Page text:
Sites like this one claim Gandhi can be quoted to be in support of homeopathy:

Mahatma Gandhi
Homeopathy cures a greater percentage of cases than any other method of treatment. Homeopathy is the latest and refined method of treating patients economically and non-violently.

On a Dutch site this claim was also made (in fact the trigger for my search). Though not all too hard to believe, I still remained sceptical, trying to find a notable source for quotes like this.

I searched and found other sceptical folk, more pro-homeopathy sites repeating said- and other quotes (e.g. [1], [2]), but no source of note that has above-mentioned quote too.

I did find in this other question about Gandhi a link to Wikiquote on Gandhi, but that page does not contain the word "homeopathy" (not even in the "disputed" section).

Is there a notable, non-homeopathy-related source with with Gandhi quoted as supporting homeopathy, specifically mentioned quote?

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    A reminder that Gandhi studied Law in 1888, not Medicine in 2014. Any appeal to him as an authority on the efficacy of Homeopathy is worthless. Whether he said it or not has no relevance to the (long-since resolved) "debate". – Oddthinking Jun 25 '14 at 20:00
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    Could be, but regardless: "that is a false quote" will probabbly sort much more effect than "he may've been a wise man but he's no authority on medicine so his statements hold little value". – Jeroen Jun 26 '14 at 7:15
  • How would homeopathy be "non violent"? Or, better, how would medicin be violent? – nico Sep 5 '15 at 15:40
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    @nico vaccination is pretty violent ;) mobile.twitter.com/littlepowder/status/605171416023986176 – Andrew Grimm Sep 5 '15 at 23:12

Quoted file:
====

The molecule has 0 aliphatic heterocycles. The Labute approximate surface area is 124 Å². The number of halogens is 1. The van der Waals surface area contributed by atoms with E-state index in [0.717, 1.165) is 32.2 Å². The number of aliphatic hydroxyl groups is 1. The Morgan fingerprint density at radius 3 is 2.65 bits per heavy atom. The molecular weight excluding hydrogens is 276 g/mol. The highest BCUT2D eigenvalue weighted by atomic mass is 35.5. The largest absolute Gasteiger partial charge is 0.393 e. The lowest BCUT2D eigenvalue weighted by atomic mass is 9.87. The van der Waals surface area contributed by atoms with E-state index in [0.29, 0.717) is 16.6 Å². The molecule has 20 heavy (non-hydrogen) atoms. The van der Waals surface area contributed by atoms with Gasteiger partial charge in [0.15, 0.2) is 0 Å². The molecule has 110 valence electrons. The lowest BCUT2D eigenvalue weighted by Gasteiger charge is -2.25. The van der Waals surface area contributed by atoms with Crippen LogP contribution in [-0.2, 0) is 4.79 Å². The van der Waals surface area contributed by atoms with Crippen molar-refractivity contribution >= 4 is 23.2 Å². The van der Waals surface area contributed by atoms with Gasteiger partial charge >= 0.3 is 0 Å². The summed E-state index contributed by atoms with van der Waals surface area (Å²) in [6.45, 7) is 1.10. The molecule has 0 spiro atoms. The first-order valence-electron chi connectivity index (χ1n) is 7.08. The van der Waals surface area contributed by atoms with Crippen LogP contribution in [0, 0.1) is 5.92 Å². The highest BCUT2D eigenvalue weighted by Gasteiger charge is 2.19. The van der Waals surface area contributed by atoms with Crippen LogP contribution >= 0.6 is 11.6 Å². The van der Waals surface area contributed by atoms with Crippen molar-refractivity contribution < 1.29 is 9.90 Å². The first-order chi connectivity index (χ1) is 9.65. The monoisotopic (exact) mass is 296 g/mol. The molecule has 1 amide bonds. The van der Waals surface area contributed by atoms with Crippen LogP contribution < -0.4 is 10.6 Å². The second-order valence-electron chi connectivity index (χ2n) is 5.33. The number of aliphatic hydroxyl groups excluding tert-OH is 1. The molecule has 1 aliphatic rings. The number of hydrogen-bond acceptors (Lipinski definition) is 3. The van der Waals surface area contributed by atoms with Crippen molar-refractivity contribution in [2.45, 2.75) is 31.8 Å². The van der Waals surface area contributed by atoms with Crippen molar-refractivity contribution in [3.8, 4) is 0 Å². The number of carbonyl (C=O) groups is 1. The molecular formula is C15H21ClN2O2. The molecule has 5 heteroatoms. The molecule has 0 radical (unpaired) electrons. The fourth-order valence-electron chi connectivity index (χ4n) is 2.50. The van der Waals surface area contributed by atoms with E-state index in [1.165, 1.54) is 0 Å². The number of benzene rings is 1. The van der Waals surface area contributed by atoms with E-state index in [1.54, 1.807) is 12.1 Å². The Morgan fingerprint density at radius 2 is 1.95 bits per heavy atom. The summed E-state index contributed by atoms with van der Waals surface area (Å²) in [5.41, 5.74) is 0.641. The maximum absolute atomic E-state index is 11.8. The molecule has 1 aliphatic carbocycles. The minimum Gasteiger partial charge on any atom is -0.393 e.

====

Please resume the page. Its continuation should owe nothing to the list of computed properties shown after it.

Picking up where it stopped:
• @nico Many medical interventions are purely surgical. If surgery is not violent, I'm not sure what is. – fredsbend Jan 9 '16 at 0:16

It was me who asked the question on the Gandhitopia forum that you found. I have also been unable to find a source for the quote the homeopaths attribute to Gandhi.

However, as you could see, I found those quotes from his letters recorded in what appears to be a reliable source (http://www.gandhiserve.org/), but they tend to indicate he was not a fan (the later quotes are first):

14.10.1941 I have little faith in homeopathy and yet a homeopath a crank like myself is here and treating some patients.

11.07.1940 (1) Disapproves his asking money from public Fund. (2) One needs less money if he keeps himself physically fit. Says he (G) has arranged for his Homeopathy treatment at Delhi. Hopes his total recivery.

04.04.1933 Though I have no faith in Homeopathy you may introduce the treatment after consulting the people there:

28.04.1933 Gandhiji asserts that personally he would prefer Homeopathy to Allopathy any day. As such himself does not mind his trying it after due discussion with Narandas.

16.04.1933 I have not much faith homeopathy.

For a few of these, it's difficult to know what his tone was and whether he was being sarcastic or flippant. Also, the longer quote looks like a summary of a letter, so not exactly what Gandhi wrote.

Unfortunately, no one else there replied and I have not been able to find out any more. So, as far as I'm aware, the only sources we have seem to indicate overall that Gandhi was not a homeopathy believer. I suspect the homeopaths' quote is fantasy.


I found this excellent summary of one person's investigation into the "Gandhi supported homeopathy" claim. It appears to be totally bogus.


Nevertheless, Gandhi had some pretty amazing ideas about healthcare. The pro-homeopathy myth might have started because he was a BIG supporter of water-cures. Specifically, he thought diseases are caused by impurities in the bowels and that these impurities can be removed by application of a cold-water enema.

Given the penchant for homeopaths to latch onto anything that sounds even vaguely similar to homeopathy to be evidence for homeopathy, I can see how "water-cure enema" got modified to "homeopathy" by cranks and taken as gospel by the rest.

You can read his full 1921 Guide to Health here. I particularly recommend the section on smallpox (page 104 onwards) where he quickly demonstrates his complete lack of knowledge of the causes of disease and goes on to make clear that his views are coloured by his religion.


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